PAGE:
One of the first things the children asked for is a work top mini oven. A few cakes later, Rasmila, the eldest girl is becoming proficient in this.It is baffling that the staples we take for granted like raisins  and all the cake making and decorating stuff  are just not available here.I can see the list for next year growing. I showed Uma how to bake Mcann's chips in the oven rather than deep frying them. They are very pleased with the knowledge because it  means a healthier option.

We started with a simple sponge. We have baked the cakes 3 times. I would have liked to do a light fruit cake, but raisins and other dry fruit are not available here. Another time, another year. Rasmila will just have to content herself to be  the expert in sponge cake for now.It is humbling  to see how appreciative the youngsters are for everything I do with them.

There are only  a few more days left before I return to UK.What happened to September? Time waits  for no man, it would seem...

Friday, 3 October 2014

Do you know.............

A humorous take on the local   practices:

-It is vital to check on the times of shed loading ( power cut ) before going to the hairdresser's. I did not. I ended up with a  (freezing ) cold hair wash, and having to walk home with wet hair, looking like a drowned rat.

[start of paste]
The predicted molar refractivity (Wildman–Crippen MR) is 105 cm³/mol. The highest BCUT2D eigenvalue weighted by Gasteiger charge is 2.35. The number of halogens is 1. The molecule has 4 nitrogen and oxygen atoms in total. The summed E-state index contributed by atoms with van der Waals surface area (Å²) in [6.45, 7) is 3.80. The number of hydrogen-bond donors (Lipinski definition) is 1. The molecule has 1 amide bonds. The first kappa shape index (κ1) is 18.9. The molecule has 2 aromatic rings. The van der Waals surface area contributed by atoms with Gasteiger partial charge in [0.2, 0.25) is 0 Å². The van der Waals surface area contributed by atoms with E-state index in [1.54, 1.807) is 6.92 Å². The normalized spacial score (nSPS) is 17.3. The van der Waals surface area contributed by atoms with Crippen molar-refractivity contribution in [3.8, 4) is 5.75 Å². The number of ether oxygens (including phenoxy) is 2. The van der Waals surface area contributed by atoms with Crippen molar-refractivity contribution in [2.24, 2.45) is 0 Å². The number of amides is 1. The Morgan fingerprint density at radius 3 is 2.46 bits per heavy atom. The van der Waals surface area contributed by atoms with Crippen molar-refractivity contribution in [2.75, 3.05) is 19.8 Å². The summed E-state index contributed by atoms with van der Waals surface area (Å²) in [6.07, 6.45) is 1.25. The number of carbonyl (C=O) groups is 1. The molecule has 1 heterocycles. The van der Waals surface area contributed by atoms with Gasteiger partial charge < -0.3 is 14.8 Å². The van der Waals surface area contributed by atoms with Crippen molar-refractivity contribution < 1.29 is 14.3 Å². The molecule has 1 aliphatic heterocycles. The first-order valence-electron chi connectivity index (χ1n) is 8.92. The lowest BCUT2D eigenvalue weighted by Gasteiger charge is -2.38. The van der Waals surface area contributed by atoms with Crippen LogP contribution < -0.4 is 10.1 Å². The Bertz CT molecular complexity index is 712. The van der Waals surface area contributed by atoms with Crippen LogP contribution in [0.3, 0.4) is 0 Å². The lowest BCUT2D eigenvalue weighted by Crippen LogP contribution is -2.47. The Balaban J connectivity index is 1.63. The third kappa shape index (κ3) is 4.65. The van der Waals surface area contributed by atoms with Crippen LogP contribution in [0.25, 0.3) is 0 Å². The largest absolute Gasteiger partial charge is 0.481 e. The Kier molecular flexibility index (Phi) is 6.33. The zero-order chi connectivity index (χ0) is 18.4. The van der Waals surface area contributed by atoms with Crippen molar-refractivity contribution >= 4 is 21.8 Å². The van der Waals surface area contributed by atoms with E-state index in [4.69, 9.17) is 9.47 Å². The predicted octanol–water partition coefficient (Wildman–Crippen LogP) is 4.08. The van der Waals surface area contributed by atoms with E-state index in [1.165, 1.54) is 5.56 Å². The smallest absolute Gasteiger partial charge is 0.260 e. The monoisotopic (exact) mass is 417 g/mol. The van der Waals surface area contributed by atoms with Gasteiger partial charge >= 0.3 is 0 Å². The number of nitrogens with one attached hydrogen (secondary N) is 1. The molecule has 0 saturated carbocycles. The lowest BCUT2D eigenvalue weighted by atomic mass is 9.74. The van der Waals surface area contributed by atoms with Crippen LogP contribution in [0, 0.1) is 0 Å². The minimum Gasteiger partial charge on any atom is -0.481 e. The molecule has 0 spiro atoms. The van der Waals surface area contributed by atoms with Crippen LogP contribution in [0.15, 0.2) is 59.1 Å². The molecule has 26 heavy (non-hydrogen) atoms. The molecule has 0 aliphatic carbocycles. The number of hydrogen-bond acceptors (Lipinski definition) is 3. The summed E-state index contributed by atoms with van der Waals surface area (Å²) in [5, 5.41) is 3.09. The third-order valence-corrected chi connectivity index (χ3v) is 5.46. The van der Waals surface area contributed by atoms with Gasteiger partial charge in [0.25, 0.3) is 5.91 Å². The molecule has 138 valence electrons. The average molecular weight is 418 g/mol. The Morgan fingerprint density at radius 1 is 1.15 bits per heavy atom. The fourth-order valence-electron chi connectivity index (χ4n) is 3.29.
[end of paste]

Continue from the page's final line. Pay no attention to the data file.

-Privacy is an alien concept when you are having beauty treatment.. I had manicure and pedicure the other day. 4 people atttended  to me for the 4 limbs. I became a contortionist. I positioned myself , finely balanced with both arms outstretched  to each side , and  the 2 legs spread eagled in opposite direction. It was a precarious operation to say the least. Even the boss came in to watch and talk with staff ........A high staff  ratio of five to one. Impressive by all accounts

-It is perfectly acceptable to jump queue in any social situation. Even if it means physically elbowing your way through. No one bats an eye lid, I noticed. Having being at the receiving end several times, I  have started to elbow my way into queues as well. It certainly feels right to do . When in Rome........ :)